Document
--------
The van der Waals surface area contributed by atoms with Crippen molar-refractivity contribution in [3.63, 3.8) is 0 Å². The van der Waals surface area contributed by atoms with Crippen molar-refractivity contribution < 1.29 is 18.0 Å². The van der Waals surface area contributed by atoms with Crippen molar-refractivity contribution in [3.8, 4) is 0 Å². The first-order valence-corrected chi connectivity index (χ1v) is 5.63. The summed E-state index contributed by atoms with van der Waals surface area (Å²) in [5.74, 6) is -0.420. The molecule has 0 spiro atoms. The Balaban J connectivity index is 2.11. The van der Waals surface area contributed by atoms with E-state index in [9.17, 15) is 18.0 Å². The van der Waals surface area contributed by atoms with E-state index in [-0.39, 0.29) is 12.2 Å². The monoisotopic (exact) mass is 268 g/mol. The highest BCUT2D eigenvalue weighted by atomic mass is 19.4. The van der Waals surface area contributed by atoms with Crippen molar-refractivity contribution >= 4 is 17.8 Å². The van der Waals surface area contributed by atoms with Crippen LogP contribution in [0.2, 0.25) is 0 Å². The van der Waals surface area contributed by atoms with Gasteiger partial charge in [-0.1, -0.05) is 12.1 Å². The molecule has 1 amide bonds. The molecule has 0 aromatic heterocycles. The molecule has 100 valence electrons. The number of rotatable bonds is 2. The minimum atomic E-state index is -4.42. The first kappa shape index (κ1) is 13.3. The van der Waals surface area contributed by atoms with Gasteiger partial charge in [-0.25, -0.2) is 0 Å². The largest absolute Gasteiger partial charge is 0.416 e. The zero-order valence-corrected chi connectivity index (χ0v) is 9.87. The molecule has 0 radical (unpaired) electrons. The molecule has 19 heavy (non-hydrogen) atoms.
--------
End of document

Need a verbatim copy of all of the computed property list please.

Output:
The van der Waals surface area contributed by atoms with Crippen molar-refractivity contribution in [3.63, 3.8) is 0 Å². The van der Waals surface area contributed by atoms with Crippen molar-refractivity contribution < 1.29 is 18.0 Å². The van der Waals surface area contributed by atoms with Crippen molar-refractivity contribution in [3.8, 4) is 0 Å². The first-order valence-corrected chi connectivity index (χ1v) is 5.63. The summed E-state index contributed by atoms with van der Waals surface area (Å²) in [5.74, 6) is -0.420. The molecule has 0 spiro atoms. The Balaban J connectivity index is 2.11. The van der Waals surface area contributed by atoms with E-state index in [9.17, 15) is 18.0 Å². The van der Waals surface area contributed by atoms with E-state index in [-0.39, 0.29) is 12.2 Å². The monoisotopic (exact) mass is 268 g/mol. The highest BCUT2D eigenvalue weighted by atomic mass is 19.4. The van der Waals surface area contributed by atoms with Crippen molar-refractivity contribution >= 4 is 17.8 Å². The van der Waals surface area contributed by atoms with Crippen LogP contribution in [0.2, 0.25) is 0 Å². The van der Waals surface area contributed by atoms with Gasteiger partial charge in [-0.1, -0.05) is 12.1 Å². The molecule has 1 amide bonds. The molecule has 0 aromatic heterocycles. The molecule has 100 valence electrons. The number of rotatable bonds is 2. The minimum atomic E-state index is -4.42. The first kappa shape index (κ1) is 13.3. The van der Waals surface area contributed by atoms with Gasteiger partial charge in [-0.25, -0.2) is 0 Å². The largest absolute Gasteiger partial charge is 0.416 e. The zero-order valence-corrected chi connectivity index (χ0v) is 9.87. The molecule has 0 radical (unpaired) electrons. The molecule has 19 heavy (non-hydrogen) atoms.